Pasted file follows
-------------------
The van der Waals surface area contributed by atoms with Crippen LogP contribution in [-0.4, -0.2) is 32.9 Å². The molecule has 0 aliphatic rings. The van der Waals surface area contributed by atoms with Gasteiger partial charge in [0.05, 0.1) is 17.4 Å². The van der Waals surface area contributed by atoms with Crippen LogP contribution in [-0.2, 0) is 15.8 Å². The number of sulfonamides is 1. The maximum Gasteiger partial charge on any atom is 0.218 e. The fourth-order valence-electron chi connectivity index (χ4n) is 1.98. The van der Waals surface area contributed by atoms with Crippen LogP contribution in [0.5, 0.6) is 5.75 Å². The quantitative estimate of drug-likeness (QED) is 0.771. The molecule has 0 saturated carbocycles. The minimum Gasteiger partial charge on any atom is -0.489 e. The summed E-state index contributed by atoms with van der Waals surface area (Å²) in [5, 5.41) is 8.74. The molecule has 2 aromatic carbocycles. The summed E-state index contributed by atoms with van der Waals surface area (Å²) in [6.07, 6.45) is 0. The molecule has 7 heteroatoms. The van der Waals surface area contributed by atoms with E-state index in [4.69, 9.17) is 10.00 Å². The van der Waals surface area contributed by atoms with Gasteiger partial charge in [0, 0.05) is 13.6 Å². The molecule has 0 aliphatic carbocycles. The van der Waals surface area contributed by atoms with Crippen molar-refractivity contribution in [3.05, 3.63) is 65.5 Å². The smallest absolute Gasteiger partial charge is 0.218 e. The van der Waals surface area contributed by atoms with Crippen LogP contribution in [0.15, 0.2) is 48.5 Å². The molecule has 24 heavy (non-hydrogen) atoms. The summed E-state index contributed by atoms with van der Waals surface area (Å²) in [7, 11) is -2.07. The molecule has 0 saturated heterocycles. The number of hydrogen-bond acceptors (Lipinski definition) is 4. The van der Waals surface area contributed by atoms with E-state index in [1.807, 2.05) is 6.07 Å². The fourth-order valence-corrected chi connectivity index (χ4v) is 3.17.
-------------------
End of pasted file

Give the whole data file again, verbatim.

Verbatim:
The van der Waals surface area contributed by atoms with Crippen LogP contribution in [-0.4, -0.2) is 32.9 Å². The molecule has 0 aliphatic rings. The van der Waals surface area contributed by atoms with Gasteiger partial charge in [0.05, 0.1) is 17.4 Å². The van der Waals surface area contributed by atoms with Crippen LogP contribution in [-0.2, 0) is 15.8 Å². The number of sulfonamides is 1. The maximum Gasteiger partial charge on any atom is 0.218 e. The fourth-order valence-electron chi connectivity index (χ4n) is 1.98. The van der Waals surface area contributed by atoms with Crippen LogP contribution in [0.5, 0.6) is 5.75 Å². The quantitative estimate of drug-likeness (QED) is 0.771. The molecule has 0 saturated carbocycles. The minimum Gasteiger partial charge on any atom is -0.489 e. The summed E-state index contributed by atoms with van der Waals surface area (Å²) in [5, 5.41) is 8.74. The molecule has 2 aromatic carbocycles. The summed E-state index contributed by atoms with van der Waals surface area (Å²) in [6.07, 6.45) is 0. The molecule has 7 heteroatoms. The van der Waals surface area contributed by atoms with E-state index in [4.69, 9.17) is 10.00 Å². The van der Waals surface area contributed by atoms with Gasteiger partial charge in [0, 0.05) is 13.6 Å². The molecule has 0 aliphatic carbocycles. The van der Waals surface area contributed by atoms with Crippen molar-refractivity contribution in [3.05, 3.63) is 65.5 Å². The smallest absolute Gasteiger partial charge is 0.218 e. The van der Waals surface area contributed by atoms with Crippen LogP contribution in [0.15, 0.2) is 48.5 Å². The molecule has 24 heavy (non-hydrogen) atoms. The summed E-state index contributed by atoms with van der Waals surface area (Å²) in [7, 11) is -2.07. The molecule has 0 saturated heterocycles. The number of hydrogen-bond acceptors (Lipinski definition) is 4. The van der Waals surface area contributed by atoms with E-state index in [1.807, 2.05) is 6.07 Å². The fourth-order valence-corrected chi connectivity index (χ4v) is 3.17.